Netflix Inc. has decided to chop 160 jobs in Fremont, but the company said Tuesday the reductions are due to its quest to deliver movies in a more cutting-edge way.
Los Gatos-based Netflix will eliminate part-time, temporary workers through the reductions, company spokesman Steve Swayze said.
The first round of cuts will eliminate 131 jobs by late June. The next round will trim another 29 position by mid-August. The staff reductions were detailed in an official company filing with a state labor agency.
"We have more automation in the distribution centers than in prior years," Swayze said.
Netflix built its business on postal deliveries of movies on DVDs to customers.
More recently, however, the company has streamed more movies to personal computers and television sets.
"Streaming is the future for Netflix," said Justin Patterson, an analyst with the Nashville, Tenn., office of investment firm Morgan Keenan & Co.
The dismissed employees will face the pain of job loss in a feeble economy.
The cutbacks also underscore how today's accelerated pace of technology also can destroy outmoded work.
"If you have more streaming video, you don't need as many people packaging and shipping movies," said Rob Enderle, a San Jose-based market researcher who tracks digital and other advanced technologies.
The video market generally could gallop away from disc-based delivery of TV shows or movies.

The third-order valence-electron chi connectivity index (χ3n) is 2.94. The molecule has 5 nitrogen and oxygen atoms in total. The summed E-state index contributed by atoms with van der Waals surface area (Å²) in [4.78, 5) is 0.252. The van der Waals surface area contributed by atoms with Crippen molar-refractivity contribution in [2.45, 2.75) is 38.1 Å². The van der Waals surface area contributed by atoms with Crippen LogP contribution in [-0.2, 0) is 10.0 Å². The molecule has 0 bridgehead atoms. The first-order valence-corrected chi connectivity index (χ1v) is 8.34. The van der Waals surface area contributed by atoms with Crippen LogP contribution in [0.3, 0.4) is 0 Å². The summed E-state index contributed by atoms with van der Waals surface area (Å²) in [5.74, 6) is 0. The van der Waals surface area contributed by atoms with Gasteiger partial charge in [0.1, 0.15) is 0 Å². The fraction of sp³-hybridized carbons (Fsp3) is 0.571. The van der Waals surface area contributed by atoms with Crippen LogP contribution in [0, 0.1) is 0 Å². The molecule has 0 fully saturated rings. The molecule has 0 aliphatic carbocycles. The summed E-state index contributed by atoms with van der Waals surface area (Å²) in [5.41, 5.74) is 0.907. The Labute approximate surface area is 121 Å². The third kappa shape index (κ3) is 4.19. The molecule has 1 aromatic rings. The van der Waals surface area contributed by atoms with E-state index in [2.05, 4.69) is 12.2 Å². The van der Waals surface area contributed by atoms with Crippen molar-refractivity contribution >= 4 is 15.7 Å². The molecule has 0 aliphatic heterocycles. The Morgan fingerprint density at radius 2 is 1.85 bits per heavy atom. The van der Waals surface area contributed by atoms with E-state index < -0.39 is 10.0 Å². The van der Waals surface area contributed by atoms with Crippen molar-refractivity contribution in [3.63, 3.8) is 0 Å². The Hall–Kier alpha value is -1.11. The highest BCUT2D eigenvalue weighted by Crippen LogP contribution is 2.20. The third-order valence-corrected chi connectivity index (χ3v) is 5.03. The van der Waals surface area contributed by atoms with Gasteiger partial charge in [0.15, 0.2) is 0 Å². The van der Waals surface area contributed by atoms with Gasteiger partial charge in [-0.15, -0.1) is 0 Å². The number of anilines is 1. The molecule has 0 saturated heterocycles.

"Right now, we are moving away from physical media to electronic media," Enderle said. "That means you will see a change in all the services that underlie that."
The Fremont distribution center, which will remain open despite the downsizing, serves Northern California, Swayze said. Netflix has about 55 distribution centers nationwide.
Netflix intends to roll out the improved machinery for physical delivery of movies at more distribution centers, Swayze said. He would not specify how many centers would be getting upgrades.
"We reduced some part-time labor in favor of automation," he said. "Machines are doing things about four times faster than people were doing them."
The entertainment provider isn't undertaking the job cuts out of weakness in its business or financial results.
"Netflix is a growth company," Swayze said. "We are adding engineers. We are adding salaried staff."
During the 12 months that ended in March, Netflix earned $126 million on sales of $1.77 billion. Compared to a similar 12-month period the year before, profits were up 37 percent and sales rose 24 percent.
For the January-March quarter, Netflix earned $32.3 million on revenues of $493.7 million. Compared to the year-ago quarter, profits jumped 44.3 percent and sales rose 25.3 percent.
"They have a lot of momentum in streaming, and they have a lot of momentum in their overall business," Patterson said.
Investors seem to agree about the momentum. During the one-year period that ended Tuesday, Netflix shares were up 163 percent.
The company also may benefit from the implosion of Hollywood Video and store closures at Blockbuster.
"The problems with the competitors will create more tailwinds," Patterson said.
Contact George Avalos at 925-977-8477.